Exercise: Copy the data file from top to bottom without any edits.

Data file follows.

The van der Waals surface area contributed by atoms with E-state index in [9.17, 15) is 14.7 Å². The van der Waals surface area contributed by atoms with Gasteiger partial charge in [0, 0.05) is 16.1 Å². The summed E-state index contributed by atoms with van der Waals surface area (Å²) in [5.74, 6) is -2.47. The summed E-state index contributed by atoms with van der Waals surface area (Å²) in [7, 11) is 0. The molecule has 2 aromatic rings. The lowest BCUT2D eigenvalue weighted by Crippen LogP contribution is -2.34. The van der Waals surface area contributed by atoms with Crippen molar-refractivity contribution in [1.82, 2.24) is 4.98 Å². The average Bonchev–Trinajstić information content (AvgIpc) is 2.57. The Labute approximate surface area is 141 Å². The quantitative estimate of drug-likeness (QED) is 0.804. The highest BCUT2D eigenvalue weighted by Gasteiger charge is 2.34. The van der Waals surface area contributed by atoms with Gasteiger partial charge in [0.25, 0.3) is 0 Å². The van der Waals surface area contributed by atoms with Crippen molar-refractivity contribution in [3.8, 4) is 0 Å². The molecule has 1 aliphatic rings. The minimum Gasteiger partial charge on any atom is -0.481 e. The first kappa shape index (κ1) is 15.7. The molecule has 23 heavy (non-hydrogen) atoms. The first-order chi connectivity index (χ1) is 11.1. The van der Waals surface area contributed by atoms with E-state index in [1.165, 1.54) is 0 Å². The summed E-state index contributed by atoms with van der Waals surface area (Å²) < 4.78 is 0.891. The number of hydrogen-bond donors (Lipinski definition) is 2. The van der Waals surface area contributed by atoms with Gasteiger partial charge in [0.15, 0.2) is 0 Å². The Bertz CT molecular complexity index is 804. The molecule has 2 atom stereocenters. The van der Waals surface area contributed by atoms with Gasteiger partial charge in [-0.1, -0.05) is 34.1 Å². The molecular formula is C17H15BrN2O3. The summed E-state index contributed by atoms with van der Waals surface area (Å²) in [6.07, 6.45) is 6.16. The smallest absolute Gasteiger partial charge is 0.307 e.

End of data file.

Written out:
The van der Waals surface area contributed by atoms with E-state index in [9.17, 15) is 14.7 Å². The van der Waals surface area contributed by atoms with Gasteiger partial charge in [0, 0.05) is 16.1 Å². The summed E-state index contributed by atoms with van der Waals surface area (Å²) in [5.74, 6) is -2.47. The summed E-state index contributed by atoms with van der Waals surface area (Å²) in [7, 11) is 0. The molecule has 2 aromatic rings. The lowest BCUT2D eigenvalue weighted by Crippen LogP contribution is -2.34. The van der Waals surface area contributed by atoms with Crippen molar-refractivity contribution in [1.82, 2.24) is 4.98 Å². The average Bonchev–Trinajstić information content (AvgIpc) is 2.57. The Labute approximate surface area is 141 Å². The quantitative estimate of drug-likeness (QED) is 0.804. The highest BCUT2D eigenvalue weighted by Gasteiger charge is 2.34. The van der Waals surface area contributed by atoms with Gasteiger partial charge in [0.25, 0.3) is 0 Å². The van der Waals surface area contributed by atoms with Crippen molar-refractivity contribution in [3.8, 4) is 0 Å². The molecule has 1 aliphatic rings. The minimum Gasteiger partial charge on any atom is -0.481 e. The first kappa shape index (κ1) is 15.7. The molecule has 23 heavy (non-hydrogen) atoms. The first-order chi connectivity index (χ1) is 11.1. The van der Waals surface area contributed by atoms with E-state index in [1.165, 1.54) is 0 Å². The summed E-state index contributed by atoms with van der Waals surface area (Å²) < 4.78 is 0.891. The number of hydrogen-bond donors (Lipinski definition) is 2. The van der Waals surface area contributed by atoms with Gasteiger partial charge in [0.15, 0.2) is 0 Å². The Bertz CT molecular complexity index is 804. The molecule has 2 atom stereocenters. The van der Waals surface area contributed by atoms with Gasteiger partial charge in [-0.1, -0.05) is 34.1 Å². The molecular formula is C17H15BrN2O3. The summed E-state index contributed by atoms with van der Waals surface area (Å²) in [6.07, 6.45) is 6.16. The smallest absolute Gasteiger partial charge is 0.307 e.